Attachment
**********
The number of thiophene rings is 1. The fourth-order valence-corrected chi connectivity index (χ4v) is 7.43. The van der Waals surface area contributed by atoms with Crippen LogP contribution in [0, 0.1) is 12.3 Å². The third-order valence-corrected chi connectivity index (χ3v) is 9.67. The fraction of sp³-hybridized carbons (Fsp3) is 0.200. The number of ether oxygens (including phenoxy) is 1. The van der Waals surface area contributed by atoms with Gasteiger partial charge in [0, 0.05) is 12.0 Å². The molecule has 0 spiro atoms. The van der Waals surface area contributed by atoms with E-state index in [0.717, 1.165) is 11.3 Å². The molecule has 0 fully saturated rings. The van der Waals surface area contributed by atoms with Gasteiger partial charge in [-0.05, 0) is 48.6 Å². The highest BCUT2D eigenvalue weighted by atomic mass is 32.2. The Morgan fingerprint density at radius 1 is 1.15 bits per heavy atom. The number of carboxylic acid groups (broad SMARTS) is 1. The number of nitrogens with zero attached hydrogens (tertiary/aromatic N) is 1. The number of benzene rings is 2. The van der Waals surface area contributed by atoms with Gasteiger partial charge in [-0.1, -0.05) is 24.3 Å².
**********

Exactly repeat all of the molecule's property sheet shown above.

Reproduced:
The number of thiophene rings is 1. The fourth-order valence-corrected chi connectivity index (χ4v) is 7.43. The van der Waals surface area contributed by atoms with Crippen LogP contribution in [0, 0.1) is 12.3 Å². The third-order valence-corrected chi connectivity index (χ3v) is 9.67. The fraction of sp³-hybridized carbons (Fsp3) is 0.200. The number of ether oxygens (including phenoxy) is 1. The van der Waals surface area contributed by atoms with Gasteiger partial charge in [0, 0.05) is 12.0 Å². The molecule has 0 spiro atoms. The van der Waals surface area contributed by atoms with E-state index in [0.717, 1.165) is 11.3 Å². The molecule has 0 fully saturated rings. The van der Waals surface area contributed by atoms with Gasteiger partial charge in [-0.05, 0) is 48.6 Å². The highest BCUT2D eigenvalue weighted by atomic mass is 32.2. The Morgan fingerprint density at radius 1 is 1.15 bits per heavy atom. The number of carboxylic acid groups (broad SMARTS) is 1. The number of nitrogens with zero attached hydrogens (tertiary/aromatic N) is 1. The number of benzene rings is 2. The van der Waals surface area contributed by atoms with Gasteiger partial charge in [-0.1, -0.05) is 24.3 Å².